When you have a loved one diagnosed with Alzheimer’s, it can be overwhelming for you as well as for your loved one. From knowing what to expect to understand how to care for your loved one, there’s a lot involved in moving from diagnosis to healthy living. If you are providing care for a loved one with Alzheimer’s, there are things you should know after the diagnosis that can help you meet their needs better.
What is Alzheimer’s?
Alzheimer’s is a progressive disease that is most well-known for its ability to destroy people’s memories. While it begins as minor memory lapses and difficulty with thinking, symptoms worsen over time until the person with Alzheimer’s has difficulty speaking, walking, and swallowing. Unfortunately, there is no cure for Alzheimer’s.
What You Should Know When a Loved One Is Diagnosed?
A diagnosis of Alzheimer’s can be overwhelming for your loved one and for you, as well. If you have a loved one who has been diagnosed with Alzheimer’s disease, there are things you can do for your loved one. In order to be the best help possible, here are some things you need to know after diagnosis.
Knowledge is Power
The first and most important thing you need to know is about the disease itself. The more you know about Alzheimer’s, the easier it will be for you to help your loved one after diagnosis. Along with independent research, be sure to ask your loved one’s care provider as many questions as possible. You should learn about the disease as well as how it is affecting your loved one. Even though there are common symptoms, each person is affected differently.
Patience is Essential
Caring for a loved one with Alzheimer’s can be frustrating for the patient as well as for the caregiver. It’s important to be as patient as possible when helping your loved one. Remember that they don’t want to forget things or experience mood changes, but they have no control over it. Staying patient will make it easier to deal with challenges along the way.
Physical Health is Necessary
As people age, their physical health changes. They can have greater risks for health problems, and they may find it harder to stay physically active. In addition, Alzheimer’s can make it harder for your loved one to remember to eat regularly, drink water, and take their medications. Make sure you help them prioritize physical health. Good physical health will help with their mental and emotional health, as well.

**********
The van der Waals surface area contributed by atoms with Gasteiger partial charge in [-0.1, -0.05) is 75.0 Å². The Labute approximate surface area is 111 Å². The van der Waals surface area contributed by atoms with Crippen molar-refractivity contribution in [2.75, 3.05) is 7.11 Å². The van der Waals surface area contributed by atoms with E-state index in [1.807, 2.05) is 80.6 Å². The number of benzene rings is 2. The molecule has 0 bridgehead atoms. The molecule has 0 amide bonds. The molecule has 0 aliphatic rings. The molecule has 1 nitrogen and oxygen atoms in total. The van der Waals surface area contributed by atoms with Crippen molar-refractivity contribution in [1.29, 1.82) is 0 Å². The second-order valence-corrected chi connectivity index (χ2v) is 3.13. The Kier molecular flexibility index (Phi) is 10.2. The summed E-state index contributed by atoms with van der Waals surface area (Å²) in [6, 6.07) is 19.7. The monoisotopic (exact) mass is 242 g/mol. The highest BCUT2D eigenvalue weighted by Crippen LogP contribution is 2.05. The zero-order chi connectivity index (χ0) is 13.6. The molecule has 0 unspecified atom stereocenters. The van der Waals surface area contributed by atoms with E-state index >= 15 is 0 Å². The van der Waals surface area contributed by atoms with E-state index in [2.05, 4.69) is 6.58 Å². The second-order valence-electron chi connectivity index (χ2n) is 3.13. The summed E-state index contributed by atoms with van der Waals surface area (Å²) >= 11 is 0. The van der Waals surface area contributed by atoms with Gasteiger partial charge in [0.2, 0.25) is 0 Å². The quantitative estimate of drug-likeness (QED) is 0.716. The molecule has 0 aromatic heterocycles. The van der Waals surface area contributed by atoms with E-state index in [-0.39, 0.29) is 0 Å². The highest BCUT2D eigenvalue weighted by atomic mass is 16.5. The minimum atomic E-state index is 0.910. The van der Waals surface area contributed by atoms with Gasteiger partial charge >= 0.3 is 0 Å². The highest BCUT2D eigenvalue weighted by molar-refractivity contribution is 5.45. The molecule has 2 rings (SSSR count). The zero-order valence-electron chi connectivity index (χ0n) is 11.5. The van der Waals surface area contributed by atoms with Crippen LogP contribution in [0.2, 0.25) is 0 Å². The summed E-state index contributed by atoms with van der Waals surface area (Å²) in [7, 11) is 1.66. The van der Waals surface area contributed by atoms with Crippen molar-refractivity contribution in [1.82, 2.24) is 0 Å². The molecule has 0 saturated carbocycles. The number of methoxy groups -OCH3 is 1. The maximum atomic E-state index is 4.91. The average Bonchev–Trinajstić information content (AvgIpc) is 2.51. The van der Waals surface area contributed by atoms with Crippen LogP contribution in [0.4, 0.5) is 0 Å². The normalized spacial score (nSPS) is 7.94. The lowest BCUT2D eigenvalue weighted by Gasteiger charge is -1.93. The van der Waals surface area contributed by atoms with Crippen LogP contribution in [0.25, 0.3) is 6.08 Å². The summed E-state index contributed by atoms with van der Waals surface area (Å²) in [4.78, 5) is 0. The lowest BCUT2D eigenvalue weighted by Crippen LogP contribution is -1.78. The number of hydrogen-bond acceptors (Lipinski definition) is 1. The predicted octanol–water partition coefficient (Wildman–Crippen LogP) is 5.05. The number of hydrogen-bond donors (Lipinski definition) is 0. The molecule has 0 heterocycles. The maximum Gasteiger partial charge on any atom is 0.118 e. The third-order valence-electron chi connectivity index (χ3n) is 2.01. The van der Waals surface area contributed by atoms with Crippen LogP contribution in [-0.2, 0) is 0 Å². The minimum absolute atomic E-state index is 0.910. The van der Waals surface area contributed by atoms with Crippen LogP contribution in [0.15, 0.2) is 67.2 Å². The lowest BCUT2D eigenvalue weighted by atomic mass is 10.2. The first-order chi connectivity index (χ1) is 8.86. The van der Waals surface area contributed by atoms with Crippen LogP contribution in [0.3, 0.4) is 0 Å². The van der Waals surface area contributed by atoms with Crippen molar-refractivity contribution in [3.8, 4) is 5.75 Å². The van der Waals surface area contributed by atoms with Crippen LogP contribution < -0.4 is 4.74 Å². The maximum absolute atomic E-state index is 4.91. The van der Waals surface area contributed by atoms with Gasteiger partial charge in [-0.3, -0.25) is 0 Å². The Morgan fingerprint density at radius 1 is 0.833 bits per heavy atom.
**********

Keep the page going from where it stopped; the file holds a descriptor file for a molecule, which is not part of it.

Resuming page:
Routine is Helpful
When your loved one is experiencing symptoms of Alzheimer’s, unexpected changes and a lack of routine can be frustrating. Creating a regular routine will help your loved one know what to expect on a daily basis, which can help avoid upsetting last-minute changes. The regular routine will also be helpful for you, as a caregiver, so that you can provide everything needed for your loved one.
Documentation is Useful
Documentation is important when caring for your loved one with Alzheimer’s. This means a written explanation of all medications, dietary requirements, and anything else related to this treatment as well as legal documentation required by your state, such as a living will or power of attorney. Keep all documentation in a safe place and update it as often as needed.
Independence is Still Needed
As your loved one’s symptoms progress, it will likely be more difficult for him or her to be independent. However, be sure to allow your loved one to remain as independent as possible for as long as possible. Feeling out of control can be frustrating for an older adult, and it may be worse among those with Alzheimer’s. Keeping as much independence as possible will help alleviate that and help relieve some of the pressure you have as a caregiver.
Communication is Key
Communication is key to a successful relationship as you’re providing care for your loved one. You should communicate with your loved one to make sure that his or her needs are being met on a daily basis. You should also communicate with your loved one’s care team to make sure that everything is being done to keep your loved one as healthy and happy as possible. When you have questions, concerns, or need clarification, be sure to communicate with someone about them.
Adaptation is Valuable
Even though routine is good for your loved one, it’s important to be adaptable, as well. As your loved one’s symptoms progress, his or her needs may change. You should be prepared to adapt to those changing needs so that you can be sure that your loved one is getting everything needed to be healthy and happy. However, try to avoid changing too much at once so your loved one won’t feel overwhelmed by the changes.
Self-Care is Essential
When you’re a caregiver to someone with Alzheimer’s, you may be focused completely on your loved one. It’s understandable that the majority of your time and attention is on your loved one’s needs. However, it’s also important for you to take care of yourself. Caregiver burnout can happen, especially with long-term caregiving. If you don’t take care of yourself, you won’t be able to take care of your loved one. Make sure you take time for your own health and well-being while you take care of your loved one.
Support is Necessary
A lot of care is required for someone with Alzheimer’s. As their symptoms progress, so do their needs. That’s why it’s necessary for your loved one (and you) to have support in your caregiving. Along with your loved one’s care providers, make sure you have the support you can lean on to help with caregiving. This may include family members and friends, home nurses, or others.
If your loved one has been diagnosed with Alzheimer’s, there are things you need to know so you can provide care for them. Understanding the disease, how it affects them, and how to provide care will help your loved one live a healthy, happy life after diagnosis.